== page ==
Mark Doose’s rescue, return to the slopes

Mark Doose and his mother, Barbara, stand at the airport before Mark departed for his spring semester abroad in January. 

By Masaki Sugimoto

Only a week after his rescue, Mark Doose is back on the slopes in Switzerland.

While spending his spring semester at the Swiss Federal Institute of Technology (EPFL), Doose — a University bioengineering student studying abroad in Lausanne, Switzerland — 

became lost during a ski trip bombarded by a snowstorm. 

“I was stuck and hiked with my skis down the ravine for a kilometer or so and then I had to cross the ravine,” he said. “The first crossing was about knee deep and then I just kept moving as fast as I could after that to stay warm.” 

Mark proceeded to hike all of Sunday and Monday, sleeping just a few hours in the snow and traveling more than three kilometers and crossing the ravine various times. Each time, Mark faced a higher water level, and on the third, a dead end waterfall. He was forced to climb up the bank approximately 100 feet and continue to travel another half kilometer.    

“That night I made a little snow hut next to an embankment and slept there for about six hours with my hands in my pants and my gloves in my armpits,” he said. “I hiked a little further until I could see a road and started yelling. 

It wasn’t until Tuesday that Mark was finally found. Passing hikers and their dogs heard his shouts and were able to help him. 

“It was incredible. When I first heard the hikers respond, I was overwhelmed,” he said. “… When the gendarmes (police) and the helicopter came it was a huge relief.”

Mark was lifted out of the snow by a helicopter and was brought to a Swiss German hospital, where he sustained only minor frostbite in his fingers and a bruised toe.

For those tense two days, Mark’s mother, Barbara, was praying and chanting throughout the nights for her son’s safety. 

“Words really can’t express the emotions…,” she said. “A parent’s heart breaks at thinking of their child going through any kind of physical or emotional pain. I still cry thinking about what Mark went through, then rejoice constantly that he survived with no lasting physical harm!”

Barbara was the one who dropped Mark off at the airport on his way to his study abroad program. It was the last time she saw him before the incident. 

During the first night of Mark’s disappearance, his parents, who reside in suburban communities of Chicago, began to panic when they had not heard from him to talk about his day on the slopes.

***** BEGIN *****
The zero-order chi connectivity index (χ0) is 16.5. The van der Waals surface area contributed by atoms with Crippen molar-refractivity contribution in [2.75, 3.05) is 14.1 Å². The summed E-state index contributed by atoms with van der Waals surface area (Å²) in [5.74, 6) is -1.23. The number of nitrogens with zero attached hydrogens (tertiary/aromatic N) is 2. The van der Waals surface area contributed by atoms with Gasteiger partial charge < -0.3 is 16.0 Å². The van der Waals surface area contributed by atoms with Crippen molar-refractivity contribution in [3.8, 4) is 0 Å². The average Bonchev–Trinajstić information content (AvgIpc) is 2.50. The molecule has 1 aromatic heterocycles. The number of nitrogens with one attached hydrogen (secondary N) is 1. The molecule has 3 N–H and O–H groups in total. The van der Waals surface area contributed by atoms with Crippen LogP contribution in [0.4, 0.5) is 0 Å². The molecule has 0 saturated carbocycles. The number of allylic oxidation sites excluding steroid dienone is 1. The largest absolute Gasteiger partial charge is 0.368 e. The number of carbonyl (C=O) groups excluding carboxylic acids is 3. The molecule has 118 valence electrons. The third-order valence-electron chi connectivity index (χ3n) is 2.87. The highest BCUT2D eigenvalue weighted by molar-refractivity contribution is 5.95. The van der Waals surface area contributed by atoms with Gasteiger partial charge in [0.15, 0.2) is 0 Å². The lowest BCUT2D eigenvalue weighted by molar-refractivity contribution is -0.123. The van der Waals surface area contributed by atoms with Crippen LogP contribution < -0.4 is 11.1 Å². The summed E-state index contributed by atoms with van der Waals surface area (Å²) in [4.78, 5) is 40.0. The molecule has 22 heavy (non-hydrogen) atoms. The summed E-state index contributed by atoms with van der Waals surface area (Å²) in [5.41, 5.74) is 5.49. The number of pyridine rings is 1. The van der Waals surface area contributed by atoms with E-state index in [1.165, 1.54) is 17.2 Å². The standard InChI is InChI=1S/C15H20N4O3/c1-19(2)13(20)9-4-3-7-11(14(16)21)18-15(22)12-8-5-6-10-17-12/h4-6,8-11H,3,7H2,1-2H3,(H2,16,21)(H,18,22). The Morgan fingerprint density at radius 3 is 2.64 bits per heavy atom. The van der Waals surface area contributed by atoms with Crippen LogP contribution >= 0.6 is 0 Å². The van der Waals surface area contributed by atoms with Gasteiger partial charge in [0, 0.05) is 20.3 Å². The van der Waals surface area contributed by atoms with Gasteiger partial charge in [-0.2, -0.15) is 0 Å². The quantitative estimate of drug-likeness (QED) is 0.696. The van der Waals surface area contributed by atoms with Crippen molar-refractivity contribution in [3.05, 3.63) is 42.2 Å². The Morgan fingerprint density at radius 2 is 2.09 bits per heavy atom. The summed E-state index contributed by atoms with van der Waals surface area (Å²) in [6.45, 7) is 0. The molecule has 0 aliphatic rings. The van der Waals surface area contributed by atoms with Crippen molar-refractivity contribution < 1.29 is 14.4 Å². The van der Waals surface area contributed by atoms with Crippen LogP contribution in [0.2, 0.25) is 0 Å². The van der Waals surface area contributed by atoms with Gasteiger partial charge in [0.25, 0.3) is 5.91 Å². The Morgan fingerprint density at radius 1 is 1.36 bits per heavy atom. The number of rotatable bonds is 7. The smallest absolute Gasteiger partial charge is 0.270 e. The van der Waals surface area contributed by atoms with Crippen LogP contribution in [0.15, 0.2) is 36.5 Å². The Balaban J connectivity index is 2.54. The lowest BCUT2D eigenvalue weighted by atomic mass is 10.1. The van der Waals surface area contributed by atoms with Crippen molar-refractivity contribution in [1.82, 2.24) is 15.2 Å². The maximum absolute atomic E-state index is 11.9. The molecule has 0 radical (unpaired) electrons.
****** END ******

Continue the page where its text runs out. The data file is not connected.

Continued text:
Mark kept moving to keep out of the wind. He knew that the snow worked as an insulator to keep warm — survival tactics Doose learned in his Boy Scout Troop 51 that would end up saving his life.  

“Monday morning and throughout the day, we both tried contacting Mark by email, text, Facebook Messenger and telephone, without success,” Barbara said.

After getting in contact with Mark’s friends in Switzerland and realizing no one had heard from him since the day before, Barbara began to panic. Coincidentally, an avalanche had killed 11 skiers that same Sunday, leading Mark’s parents into an even bigger panic. 

Determined to find the whereabouts of her son, Barbara continued to reach out to Mark’s friends, with still no trace of Mark. 

Barbara contacted the U.S embassy in Bern, Switzerland, and was assured that had there been an accident, she would have been informed, leaving Mark’s parents unable to help their son who was over 7,000 miles away. 

After making contact with the director of the language program at EPFL, Barbara and Chuck, Mark’s father, verified that he had not made it back to French class on Monday or had returned to his dorm.  

After Chuck attempted to initiate searches through local police and ski patrols, the U.S. embassy advised Chuck and Barbara to issue a missing persons report, triggering Interpol’s involvement and an active report in Europe. 

“We were convinced for a long time that he was stranded on a mountain, but with the time and language difference, it took a long time to convince others,” she said. “Ultimately, everyone in Switzerland was a huge help, from the U.S. embassy to the EPFL contacts to the local search and rescue team (REGA) who helicoptered Mark to safety.”

Barbara said she believes the search began for Mark Tuesday morning, Illinois time, and Mark would be found just hours later at 9 a.m.  

“(Mark and I) are quite close; we have been friends since the start of our freshman year, His story definitely had an impact on me. I immediately contacted his mother and made sure he was okay and asked her to send updates whenever possible,” said Adithya Sairam, sophomore in Engineering. 

Shortly after, Barbara, Chuck and Mike, Mark’s brother, visited Mark during his recovery in the hospital. And in less than a week, Mark was out, skis back on and ready to get back to the slopes. 

“A mother will always worry,” Barbara said. “But Mark is an intelligent, strong, resourceful and courageous guy, so I know he will be careful.”

Frances can be reached at [email protected].